The meaning that only those who are purified can touch it in the words of Allah the Almighty: {Indeed, it is a noble Qur’ān.* In a Register well-protected* None touch it except the purified} (Al-Waqi’ah 77-79)

The imams agreed on the prohibition of touching the Qur’an or carrying it in the event of impurity, and not one of the companions disagreed with that, but Dawood and Ibn Hazm permitted it.

The majority who said that it is forbidden based it on this verse, on the basis that what is meant by the book is the Mushaf, and that touching is the well-known sensory touch.

This evidence has been discussed that the “Book” is interpreted by some of them as the Preserved Tablet, and only the purified ones touch it, meaning the angels. Others interpreted it as the previous books on the meaning that they contain a mention of the Qur’an and those to whom it was revealed. And it was also discussed that is the book mentioned was referring to the mushaf then the meaning of {None touch it except the purified} is that only those purified from polytheism touch it. Because the polytheists are unclean, so those who are allowed to touch it are the believers, whether they are pure or not.

Ibn al-Qayyim corrected in his book “Al-Tibyan fi Aqssam al-Qur’an” that what is meant by the book is that which is in the hands of the angels, and I mean that by the Almighty’s saying: {[It is recorded] in honored sheets * Exalted and purified, * [Carried] by the hands of messenger-angels, * Noble and dutiful.} Abasa: 13-16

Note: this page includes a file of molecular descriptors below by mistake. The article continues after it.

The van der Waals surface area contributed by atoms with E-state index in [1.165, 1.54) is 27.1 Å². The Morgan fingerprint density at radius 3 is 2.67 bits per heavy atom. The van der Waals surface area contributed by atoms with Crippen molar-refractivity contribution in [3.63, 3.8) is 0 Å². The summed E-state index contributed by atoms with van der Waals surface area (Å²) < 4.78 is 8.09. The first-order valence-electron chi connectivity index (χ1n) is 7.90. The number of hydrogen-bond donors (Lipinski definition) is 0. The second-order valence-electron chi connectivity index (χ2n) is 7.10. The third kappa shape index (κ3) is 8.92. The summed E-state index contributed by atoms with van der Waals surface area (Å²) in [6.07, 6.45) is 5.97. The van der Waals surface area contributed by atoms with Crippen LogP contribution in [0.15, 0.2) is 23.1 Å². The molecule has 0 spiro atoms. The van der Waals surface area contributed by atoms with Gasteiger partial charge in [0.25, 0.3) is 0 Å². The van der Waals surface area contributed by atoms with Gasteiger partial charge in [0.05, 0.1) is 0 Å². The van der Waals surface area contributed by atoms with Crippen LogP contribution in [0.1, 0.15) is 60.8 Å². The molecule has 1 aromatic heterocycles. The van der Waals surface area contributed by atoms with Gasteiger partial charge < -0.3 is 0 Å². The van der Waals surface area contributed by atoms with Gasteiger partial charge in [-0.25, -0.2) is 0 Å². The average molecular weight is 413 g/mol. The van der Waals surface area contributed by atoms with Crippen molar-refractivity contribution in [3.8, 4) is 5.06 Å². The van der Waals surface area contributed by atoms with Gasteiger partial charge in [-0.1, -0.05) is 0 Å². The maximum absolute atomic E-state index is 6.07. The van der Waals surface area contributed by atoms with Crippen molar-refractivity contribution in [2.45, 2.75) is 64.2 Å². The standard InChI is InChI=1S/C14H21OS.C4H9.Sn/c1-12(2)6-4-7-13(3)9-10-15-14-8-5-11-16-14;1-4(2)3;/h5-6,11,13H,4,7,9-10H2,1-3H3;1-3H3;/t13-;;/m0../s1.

He suggested this with ten pages that can be found in the second part of the Encyclopedia of the Family under the auspices of Islam (p. 213)

Those who are forbid to carrying the Qur’an or touching it without purity infer from the hadith “No one touches the Qur’an except the pure” narrated by Al-Nasa’i, Al-Daraqutni and Al-Athram. It is a strong hadith that was said to be similar to a Mutawatir, and it was said that it was Hasan. They also used the hadith “Do not touch the Qur’an unless you are pure” mentioned by Al-Haythami in “Majma’ Al-Zawa’id” with trustworthy men. They also inferred that Omar Ibn Al-Khattab’s sister prevented him from touching the scrolls she was reading. Because he was impure Al-Daraqutni narrated it.

The evidence for those who forbade it and the evidence for those who permitted it was discussed. This is in the case of ceremonial impurity. As for minor impurity (no wud’oo), the majority of scholars have prohibited touching the Qur’an and carrying it, and it was narrated from many companions and followers, and it was followed by the imams of jurisprudence Malik, Shafi’i and Abu Hanifa in one of the two narrations about him. Some scholars permitted that and it was quoted from a group of the predecessors, and Abu Hanifa went to it in a narration on his authority, and Dawood bin Ali permitted it.

And some of those who forbade touching the Qur’an and carrying it made an exception from the minor impurity – boys who did not reach puberty due to their need to memorize the Qur’an, and the same goes for the elders who need to memorize the Qur’an, so it is permitted for them to touch and carry it with minor impurity in order to facilitate the memorization of the Qur’an and not for the sake of worshipping by recitation, in that case purity is required for touching and holding it.